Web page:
The householder was obviously frightened by the gang. After all, they all lived in the same town, and if he angered the gang, he knew that they were capable of doing him harm. The best he could do was to offer them his own daughter and the Levite’s concubine. At least then they would not be engaging in homosexual acts. His offer presumes that he knew it was a gang of bisexual men.
The Hebrew word for “folly” is nebalah, which is from nabal, “foolish, stupid, wicked.” (Recall that Abigail’s husband was named Nabal in 1 Sam. 25:3. It is not likely that his mother named him Nabal, but this is what the people called him, because “the man was harsh and evil in his dealings.”
Hospitality to strangers was biblically and culturally very important in those days. Few in Gibeah dared to be hospitable, however, precisely because they did not want to put themselves in danger from the gang that ruled the town.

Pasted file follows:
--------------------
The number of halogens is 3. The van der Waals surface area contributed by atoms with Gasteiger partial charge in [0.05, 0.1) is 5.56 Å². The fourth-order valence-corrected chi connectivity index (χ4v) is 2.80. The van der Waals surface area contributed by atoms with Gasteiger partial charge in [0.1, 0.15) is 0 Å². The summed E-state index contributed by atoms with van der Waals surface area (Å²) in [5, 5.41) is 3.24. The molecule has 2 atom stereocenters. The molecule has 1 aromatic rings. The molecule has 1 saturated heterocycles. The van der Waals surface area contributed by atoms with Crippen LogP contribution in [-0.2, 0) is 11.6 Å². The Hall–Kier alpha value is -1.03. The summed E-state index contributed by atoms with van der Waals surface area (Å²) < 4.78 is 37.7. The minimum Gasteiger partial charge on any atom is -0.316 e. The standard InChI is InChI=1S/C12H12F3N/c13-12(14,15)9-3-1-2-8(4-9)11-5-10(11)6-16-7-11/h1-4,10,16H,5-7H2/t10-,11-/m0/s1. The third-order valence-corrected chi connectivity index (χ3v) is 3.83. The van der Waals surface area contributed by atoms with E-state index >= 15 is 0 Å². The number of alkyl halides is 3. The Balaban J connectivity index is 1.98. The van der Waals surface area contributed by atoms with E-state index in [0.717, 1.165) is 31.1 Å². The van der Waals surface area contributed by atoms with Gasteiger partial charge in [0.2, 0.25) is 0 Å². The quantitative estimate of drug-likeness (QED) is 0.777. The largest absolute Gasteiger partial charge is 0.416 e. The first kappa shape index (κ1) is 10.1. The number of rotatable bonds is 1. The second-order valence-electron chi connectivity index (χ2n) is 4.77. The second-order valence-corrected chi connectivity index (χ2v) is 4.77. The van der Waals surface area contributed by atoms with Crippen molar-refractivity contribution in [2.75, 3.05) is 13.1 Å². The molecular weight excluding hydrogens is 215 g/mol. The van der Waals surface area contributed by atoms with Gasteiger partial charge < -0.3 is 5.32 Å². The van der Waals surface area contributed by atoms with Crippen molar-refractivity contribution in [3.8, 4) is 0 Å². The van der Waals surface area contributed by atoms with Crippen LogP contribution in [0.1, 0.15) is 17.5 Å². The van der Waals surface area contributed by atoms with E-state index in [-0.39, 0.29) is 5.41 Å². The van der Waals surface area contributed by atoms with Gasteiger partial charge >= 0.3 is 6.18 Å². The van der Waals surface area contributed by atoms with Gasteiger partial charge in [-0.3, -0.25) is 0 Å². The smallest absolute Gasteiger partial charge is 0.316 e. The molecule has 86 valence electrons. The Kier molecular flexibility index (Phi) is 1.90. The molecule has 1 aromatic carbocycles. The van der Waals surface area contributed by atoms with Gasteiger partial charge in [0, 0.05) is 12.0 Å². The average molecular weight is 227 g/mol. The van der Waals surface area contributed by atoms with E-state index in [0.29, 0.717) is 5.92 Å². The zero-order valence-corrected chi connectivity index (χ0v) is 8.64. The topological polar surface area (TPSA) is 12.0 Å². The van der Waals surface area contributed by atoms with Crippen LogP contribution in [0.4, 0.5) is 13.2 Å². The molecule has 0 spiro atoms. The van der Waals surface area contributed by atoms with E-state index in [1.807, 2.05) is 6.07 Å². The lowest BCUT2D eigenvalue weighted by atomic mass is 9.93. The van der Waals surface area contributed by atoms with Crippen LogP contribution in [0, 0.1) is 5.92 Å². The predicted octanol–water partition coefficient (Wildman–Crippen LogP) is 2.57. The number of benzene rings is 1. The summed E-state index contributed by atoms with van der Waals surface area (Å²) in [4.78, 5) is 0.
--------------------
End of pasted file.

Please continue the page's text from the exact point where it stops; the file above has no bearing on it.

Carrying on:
Judges 19:25, 26 says,
25 But the men would not listen to him, so the man seized his concubine and brought her out to them. And they raped her and abused her all night until morning, then let her go at the approach of dawn. 26 As the day began to dawn, the woman came and fell down at the doorway of the man’s house where her master was, until full daylight.
We could say much about the gang’s lawlessness, of course, but it also shows the common attitude toward women in those days. Today, the honorable thing to do would be to defend one’s wife, daughter, and all women. But in times when the Old Covenant formed the foundation of the culture, wives and daughters were often thought of as property—especially since the woman in question was just a concubine. A slave wife had few rights, if any, and even free women were not so free. They did not have much revelation of a New Covenant marriage.
The Levite picked up his dead concubine, put her on the donkey, and went home to the hill country of Ephraim.
Judges 19:29, 30 says,